kind of offer was made to them which we thought suited to their tastes, or likely to extract money from their pockets.
“Dip my head in the mud for sixpence, sir ?" would one of us cry out; and then he would be outbid by another.
“Roll myself all over and over in the mud, face and all, sir-only give me sixpence !"
Sometimes I would perceive a lovely countenance, beaming with pity and compassion at our rags and apparent wretchedness; and then the money thrown to me gave me much more pleasure ; but the major portion of those who threw us silver for their own amusement would not have given us a farthing if we had asked charity for the love of God.
It must not, however, be supposed that I gained the enviable situation of Poor Jack antil I had been some time on the beach. There are competitors for every place, even the most humble; and there was no want of competitors for this office among the many idle boys who frequented the beach. When I first plied there, I was often pushed away by those who wero older and stronger than myself, with a “Go along with you !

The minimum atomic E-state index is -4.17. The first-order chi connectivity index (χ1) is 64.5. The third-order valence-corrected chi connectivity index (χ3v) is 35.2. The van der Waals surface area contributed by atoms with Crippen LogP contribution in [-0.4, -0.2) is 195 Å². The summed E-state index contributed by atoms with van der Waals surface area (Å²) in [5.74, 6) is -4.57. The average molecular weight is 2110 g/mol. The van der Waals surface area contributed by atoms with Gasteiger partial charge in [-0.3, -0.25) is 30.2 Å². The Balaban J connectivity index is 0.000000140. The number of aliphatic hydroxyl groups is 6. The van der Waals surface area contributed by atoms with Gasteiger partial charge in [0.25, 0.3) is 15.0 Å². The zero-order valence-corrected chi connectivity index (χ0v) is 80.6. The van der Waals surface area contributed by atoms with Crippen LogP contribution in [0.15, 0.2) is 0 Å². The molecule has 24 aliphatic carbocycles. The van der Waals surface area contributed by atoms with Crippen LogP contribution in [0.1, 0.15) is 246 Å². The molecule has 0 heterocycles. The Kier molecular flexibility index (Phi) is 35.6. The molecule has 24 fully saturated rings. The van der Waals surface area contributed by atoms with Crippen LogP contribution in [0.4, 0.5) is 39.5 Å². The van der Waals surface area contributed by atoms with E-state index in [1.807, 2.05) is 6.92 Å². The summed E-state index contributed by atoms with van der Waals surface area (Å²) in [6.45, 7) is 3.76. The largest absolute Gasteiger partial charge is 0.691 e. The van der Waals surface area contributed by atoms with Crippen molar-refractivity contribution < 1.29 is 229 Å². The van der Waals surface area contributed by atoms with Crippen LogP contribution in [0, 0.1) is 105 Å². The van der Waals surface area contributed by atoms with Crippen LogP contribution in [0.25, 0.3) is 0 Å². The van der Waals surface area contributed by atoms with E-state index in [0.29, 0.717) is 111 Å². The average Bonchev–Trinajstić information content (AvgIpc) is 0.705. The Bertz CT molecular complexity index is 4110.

He's not poor Jack—I'm poor Jack, your honour." This, at first, I submitted to, taking my chance for a stray halfpenny, which was occasionally thrown to me, trusting to my activity in being the first down to the boat, or to my quickness in a scramble. I never quarrelled with the other boys, for I was remarkable for my good temper. The first idea I had of resistance was from oppression. One of the boys, who was older and taller than myself, attempted to take away a sixpence which I had gained in a scramble. Before that, I had not resented being pushed away, or even when they threw water or mud at me; but this was an act of violence which I could not put up with :—the consequence was a fight; in which, to my surprise (for I was not aware of my strength), as well as to the surprise of the bystanders, I proved victorious, beating my opponent, until ho reeled into the water, following him up until he tumbled, and then holding his head down in the mud until he was almost stifled. I then allowed him to get up; and he went home crying to his mother. For this feat I was rewarded with the plaudits of the old pensioners and others who were looking on, and with a shilling, which was thrown to me from the window of the inn. Ben the Whaler, who had witnessed the fray, told me, the next day, that I handled my fists remarkably well, and that I had but to keep a higher guard, and I should fight well. He was an old pugilist himself, and he gave me a few directions, which I did not forget. I soon had occasion to put them into practice; for, two days afterwards, another boy, bigger than myself, as I was plying as "Poor Jack," pushed me back so hard that I fell off the steps into the deep water, and there was a general laugh against me. I did not care for the ducking, but the laugh I could not bear; as soon as I gained the steps again I rushed upon him, and threw him off, and he fell into the wherry, and, as it afterwards appeared, he strained his back very much ; nevertheless he came out to thrash me; and this time it was a regular fight, as the pensioners and watermen interfered, taking us both up ou the higher ground, and seeing that it was fair play. Ben the Whaler acted as my second, and we set to. The boy was too powerful for me, had it not been for the hurt he had received and the instructions I obtained from Ben every time that I sat on his knee between each round. Still it was a very hard fight,